Iris Profile Prof H Houlden

Dr Rob Pitceathly, Co-Investigator, Fellows Tutor & Database Designer

Dr Rob Pitceathly

My research combines clinical observations with laboratory approaches to better understand the molecular basis and pathophysiological mechanisms of primary mitochondrial diseases, with the ultimate aim of developing treatments. As part of the International Centre for Genomic Medicine in Neuromuscular Diseases (ICGNMD), we are working with collaborators across five continents to establish the global prevalence and genotype-phenotype architecture of mitochondrial diseases. This will enable better understanding of disease mechanisms, thereby facilitating the development of new treatments, and help establish trial-ready mitochondrial disease patient cohorts.

Iris Profile Dr Rob Pitceathly

Dr Gita Ramdharry, ICGNMD Co-Investigator & International Fellow Supervisor

Dr Gita Ramdharry

ICGNMD research/role description: I am a co-investigator for the IGCNMD programme working with the team at the Queen Square Centre for Neuromuscular Diseases. I am a PhD supervisor for one of the fellows and provide teaching and guidance on aspects of rehabilitation and supportive care for people with neuromuscular diseases.

Relevant interests/other roles: I am a Consultant Allied Health Professional in Neuromuscular Diseases at the national Hospital for Neurology and Neurosurgery, Honorary Associate Professor at UCL Institute of Neurology, and Chair of the Equality, Diversity and Inclusion committee for the Department of Neuromuscular Diseases, UCL. I lead the Neuromuscular Rehabilitation Research group at Queen Square, leading exploratory studies and trials of rehabilitation to optimise function and quality of life for people with neuromuscular conditions. My specific interests are in movement physiology and biomechanics, physical activity/exercise interventions, orthotics and self-management.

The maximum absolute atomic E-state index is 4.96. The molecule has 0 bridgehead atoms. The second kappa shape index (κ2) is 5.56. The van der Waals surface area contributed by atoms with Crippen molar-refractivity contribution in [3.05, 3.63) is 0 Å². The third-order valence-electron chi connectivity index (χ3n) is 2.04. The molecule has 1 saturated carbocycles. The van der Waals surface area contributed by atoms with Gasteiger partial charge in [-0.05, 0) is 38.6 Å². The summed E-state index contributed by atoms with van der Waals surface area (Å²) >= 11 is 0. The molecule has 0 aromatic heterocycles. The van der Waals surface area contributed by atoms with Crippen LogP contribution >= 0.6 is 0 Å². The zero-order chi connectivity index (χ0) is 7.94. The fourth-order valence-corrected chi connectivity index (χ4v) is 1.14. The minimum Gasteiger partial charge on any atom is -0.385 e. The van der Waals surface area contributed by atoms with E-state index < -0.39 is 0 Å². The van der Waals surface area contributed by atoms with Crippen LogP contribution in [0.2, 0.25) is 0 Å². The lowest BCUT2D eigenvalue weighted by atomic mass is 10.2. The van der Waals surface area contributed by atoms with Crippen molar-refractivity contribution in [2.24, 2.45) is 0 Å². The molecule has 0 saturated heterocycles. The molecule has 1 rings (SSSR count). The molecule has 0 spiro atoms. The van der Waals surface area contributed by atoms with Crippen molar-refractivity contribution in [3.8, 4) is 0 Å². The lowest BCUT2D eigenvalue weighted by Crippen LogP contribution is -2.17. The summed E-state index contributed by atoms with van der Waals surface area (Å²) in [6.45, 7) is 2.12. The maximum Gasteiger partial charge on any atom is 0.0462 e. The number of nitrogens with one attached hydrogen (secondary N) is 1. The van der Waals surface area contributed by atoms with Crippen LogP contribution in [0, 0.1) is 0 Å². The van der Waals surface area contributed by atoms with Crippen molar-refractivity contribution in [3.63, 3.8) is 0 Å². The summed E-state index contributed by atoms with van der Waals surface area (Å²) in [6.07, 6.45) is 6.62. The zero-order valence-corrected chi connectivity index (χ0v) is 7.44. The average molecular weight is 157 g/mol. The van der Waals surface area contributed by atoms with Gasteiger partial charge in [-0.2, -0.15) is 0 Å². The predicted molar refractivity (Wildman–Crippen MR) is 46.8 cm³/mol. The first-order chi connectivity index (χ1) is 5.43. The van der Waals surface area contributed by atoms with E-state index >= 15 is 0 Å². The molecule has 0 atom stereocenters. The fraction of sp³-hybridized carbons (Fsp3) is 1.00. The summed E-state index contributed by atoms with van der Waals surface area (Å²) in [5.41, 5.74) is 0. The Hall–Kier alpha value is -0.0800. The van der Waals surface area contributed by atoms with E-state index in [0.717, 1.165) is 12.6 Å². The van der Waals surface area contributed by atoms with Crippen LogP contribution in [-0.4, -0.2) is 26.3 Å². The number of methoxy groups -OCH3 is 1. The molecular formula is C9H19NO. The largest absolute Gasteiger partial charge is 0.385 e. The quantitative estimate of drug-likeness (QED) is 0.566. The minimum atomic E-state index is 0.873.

Iris Profile Gita Ramdharry

Professor Antonella Spinazzola

IRIS Profile Professor Antonella Spinazzola

Dr Lindsay Wilson, ICGNMD Research Centre Manager

Dr Lindsay Wilson

I am responsible for the successful delivery of the ICGNMD and work with our international partners to ensure our Study is managed responsibly. For the UK, I oversee both the international award and our UCL-sponsored HRA-approved study to recruit UK-based participants to the ICGNMD cohort. I have designed study paperwork and protocols and worked with international partners to ensure we align approaches and standards internationally, while respecting local ethics.  I manage genetics and informatics planning and work with local partners to address any practical issues and explore opportunities for additional funding. I have a particular interest in designing practical data sharing policies to accommodate international needs and regulations while also allowing partners to collaborate effectively.